The earliest civilisations rose out of these communities in the river valleys of Mesopotamia, India, Egypt and China. Settled agriculture meant an exponential growth in the population, as the same piece of land could now support many times the original inhabitants. As the civilisations grew, their cities became political capitals, centres of education, trade and commerce hubs, forums for artistic and creative exchange. But there was also a price to pay for this luscious, spanking new lifestyle. An organised society meant more rigid class divisions and inequalities leading to high crime rates. Living in close proximity meant higher pollution, and last but not the least, diseases on an epidemic scale. The urban nightmare started early - from ancient times.
Normality is a paved road: it’s comfortable to walk, but no flowers grow on it.
~ Vincent van Gogh.
Vincent’s nightmares were both urban and various. The most famous of them is the ear incident in Arles. That happened after a heated debate with Paul Gauguin. But there are others as well. Let the grasshopper stop whirring about for a minute and recap his time in Paris.
In 1886, Vincent moved to Paris where his brother Theo was already working at an art dealers. Paris had acquired the reputation of being the art capital of Europe in prior centuries. By the time van Gogh moved there, it was in its artistic prime – it had some of the finest painters and the art schools associated with them. Paris was the centre where several art movements – Romanticism, Impressionism, Cubism, Fauvism, Art Deco etc evolved. Van Gogh arrived in Paris splat in the middle of the Impressionist movement - Monet and Pissarro were already established. Vincent admired the old masters he saw in the Paris museums, at first he didn’t like the Impressionists much. But that changed a year on – he started experimenting with the loose brushstrokes and lighter, brighter colour palettes of the Impressionists. His art evolved at an exponential, breath-taking pace. He worked in the studio of Fernand Cormon and found inspiration from his circle of artist friends such as Emile Bernard and Paul Gauguin.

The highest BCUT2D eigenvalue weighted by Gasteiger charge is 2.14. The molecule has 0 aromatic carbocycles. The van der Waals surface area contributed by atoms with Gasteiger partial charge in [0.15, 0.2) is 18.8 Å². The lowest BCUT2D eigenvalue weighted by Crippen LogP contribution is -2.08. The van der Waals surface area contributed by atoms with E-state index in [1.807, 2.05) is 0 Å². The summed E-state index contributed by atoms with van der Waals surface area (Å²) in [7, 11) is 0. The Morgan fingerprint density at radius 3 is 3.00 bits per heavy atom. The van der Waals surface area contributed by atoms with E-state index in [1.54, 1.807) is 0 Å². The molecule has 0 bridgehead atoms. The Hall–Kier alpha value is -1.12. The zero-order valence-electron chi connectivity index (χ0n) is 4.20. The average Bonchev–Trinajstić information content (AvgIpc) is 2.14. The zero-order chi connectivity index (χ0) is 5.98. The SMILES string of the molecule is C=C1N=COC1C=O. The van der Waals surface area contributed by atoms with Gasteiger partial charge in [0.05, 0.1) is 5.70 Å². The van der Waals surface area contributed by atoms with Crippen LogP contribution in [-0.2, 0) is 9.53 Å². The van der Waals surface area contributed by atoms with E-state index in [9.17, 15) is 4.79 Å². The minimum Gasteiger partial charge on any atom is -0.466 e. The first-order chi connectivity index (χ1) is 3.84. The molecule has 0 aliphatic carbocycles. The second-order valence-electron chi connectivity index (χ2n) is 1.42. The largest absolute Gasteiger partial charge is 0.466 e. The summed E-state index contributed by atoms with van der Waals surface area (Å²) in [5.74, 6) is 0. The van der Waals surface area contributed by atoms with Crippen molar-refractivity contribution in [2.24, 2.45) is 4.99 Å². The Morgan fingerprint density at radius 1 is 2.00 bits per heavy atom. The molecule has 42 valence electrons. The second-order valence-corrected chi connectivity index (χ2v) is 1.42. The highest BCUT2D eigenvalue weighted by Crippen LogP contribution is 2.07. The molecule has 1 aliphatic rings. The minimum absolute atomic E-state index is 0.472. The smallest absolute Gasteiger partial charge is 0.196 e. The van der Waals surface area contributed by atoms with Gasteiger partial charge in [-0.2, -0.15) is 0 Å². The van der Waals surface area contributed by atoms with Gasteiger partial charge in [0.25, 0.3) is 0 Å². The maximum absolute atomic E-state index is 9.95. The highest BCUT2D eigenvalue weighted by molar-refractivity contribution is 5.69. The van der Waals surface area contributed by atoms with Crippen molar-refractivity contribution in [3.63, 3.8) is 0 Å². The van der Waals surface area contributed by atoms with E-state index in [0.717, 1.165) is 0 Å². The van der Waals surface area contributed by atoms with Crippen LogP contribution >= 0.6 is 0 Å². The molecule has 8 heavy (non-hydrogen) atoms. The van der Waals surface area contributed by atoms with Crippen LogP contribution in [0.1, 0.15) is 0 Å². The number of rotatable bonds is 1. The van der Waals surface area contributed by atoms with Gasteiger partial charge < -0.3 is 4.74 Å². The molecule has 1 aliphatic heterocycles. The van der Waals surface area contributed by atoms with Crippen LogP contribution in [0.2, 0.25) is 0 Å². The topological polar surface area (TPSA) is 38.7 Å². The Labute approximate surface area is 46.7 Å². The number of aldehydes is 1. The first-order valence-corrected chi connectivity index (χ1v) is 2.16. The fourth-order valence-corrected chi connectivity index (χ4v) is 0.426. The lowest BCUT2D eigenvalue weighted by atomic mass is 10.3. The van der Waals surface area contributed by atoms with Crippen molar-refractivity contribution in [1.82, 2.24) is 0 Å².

However, living in Paris drained him, even as it elevated his art and grew him as an artist. He smoked and drank too much, ate poorly, the pace of the big city wore him down.
It seems to me almost impossible to be able to work in Paris, unless you have a refuge in which to recover and regain your peace of mind and self-composure. Without that, you’d be bound to get utterly numbed.
~ Letter to Theo van Gogh, Arles, 21st Feb 1888
I could never get used to climbing the stairs in Paris, and was always dizzy in a dreadful nightmare that has left me here, but recurred regularly there.
~ Letter to Willemien van Gogh, Arles, June 1888
The self-portrait he painted in Paris reflected this, he looks exhausted and depressed. And he described it as such to his sister Wil ‘with…wrinkles in forehead and around the mouth, stiffly wooden, a very red beard, quite unkempt and sad.’
|Credit: Van Gogh Museum, Amsterdam|
Paris ultimately gave Vincent the artistic lift-off he had sought, but he had had to pay a heavy price.
Always a heavy price. Whether as a heedless species traversing the broad arc of history; or a single, keenly aware individual, a misunderstood genius ahead of his time, trying to make a little space for his art.
WC - 1054